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Every year millions of consumers return faulty goods to the shop or supplier, but the law is complex. There are two legal regimes: (1) Under traditional UK law, consumers are entitled to reject the goods and receive a full refund (‘the right to reject’), provided they act within ‘a reasonable time’. (2) This has been supplemented by the European 1999 Consumer Sales Directive, which states that consumers are entitled to a repair or replacement. If the retailer is unable to repair or replace the goods in a reasonable time or without significant inconvenience, the consumer may then ask for a refund (‘rescission’) or a reduction in price. There has been little attempt to integrate these two regimes. Consumers may use either, leading to confusion and complexity. The European Commission’s proposal for a new directive on consumer rights would reform the law in this area and remove the right to reject. The Commissions recommend that the right to reject should be kept as a short-term remedy of first instance. It is a simple remedy which inspirers consumer confidence. Consumers should normally exercise the right to reject within 30 days, and should be entitled to ask for a refund or price reduction after one failed repair or one failed replacement; or where the goods have proved dangerous. Other recommendations cover: right to reject for minor defects; rescission and the ‘deduction for use’; proposed two-year cut-off; better integration of the two regimes.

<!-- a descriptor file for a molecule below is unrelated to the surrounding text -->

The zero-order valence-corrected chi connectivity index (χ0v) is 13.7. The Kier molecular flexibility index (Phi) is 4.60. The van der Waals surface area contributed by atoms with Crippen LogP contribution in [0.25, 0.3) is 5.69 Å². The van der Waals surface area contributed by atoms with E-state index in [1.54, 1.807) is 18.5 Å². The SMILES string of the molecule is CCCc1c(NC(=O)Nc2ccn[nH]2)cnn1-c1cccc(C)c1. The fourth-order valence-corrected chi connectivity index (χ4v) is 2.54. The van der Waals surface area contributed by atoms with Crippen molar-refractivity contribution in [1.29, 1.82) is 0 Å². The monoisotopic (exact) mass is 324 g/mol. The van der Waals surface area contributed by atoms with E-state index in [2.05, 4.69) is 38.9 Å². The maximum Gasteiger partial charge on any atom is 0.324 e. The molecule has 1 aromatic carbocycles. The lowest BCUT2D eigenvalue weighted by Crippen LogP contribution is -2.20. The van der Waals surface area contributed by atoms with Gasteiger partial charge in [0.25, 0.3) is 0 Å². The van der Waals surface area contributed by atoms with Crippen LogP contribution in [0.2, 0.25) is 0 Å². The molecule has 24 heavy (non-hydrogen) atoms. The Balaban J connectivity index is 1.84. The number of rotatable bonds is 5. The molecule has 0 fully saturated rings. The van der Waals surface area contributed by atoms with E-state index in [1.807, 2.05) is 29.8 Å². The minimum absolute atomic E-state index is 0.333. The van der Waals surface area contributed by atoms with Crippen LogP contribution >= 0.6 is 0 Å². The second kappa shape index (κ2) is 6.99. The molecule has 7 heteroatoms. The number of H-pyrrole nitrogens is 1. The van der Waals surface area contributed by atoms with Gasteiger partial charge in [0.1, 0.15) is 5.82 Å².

Related publications and all Law Commission reports, consultation papers and announcements are available on the Law Commission website.
This Command Paper was laid before Parliament by a Government Minister by Command of Her Majesty. Command Papers are considered by the Government to be of interest to Parliament but are not required to be presented by legislation.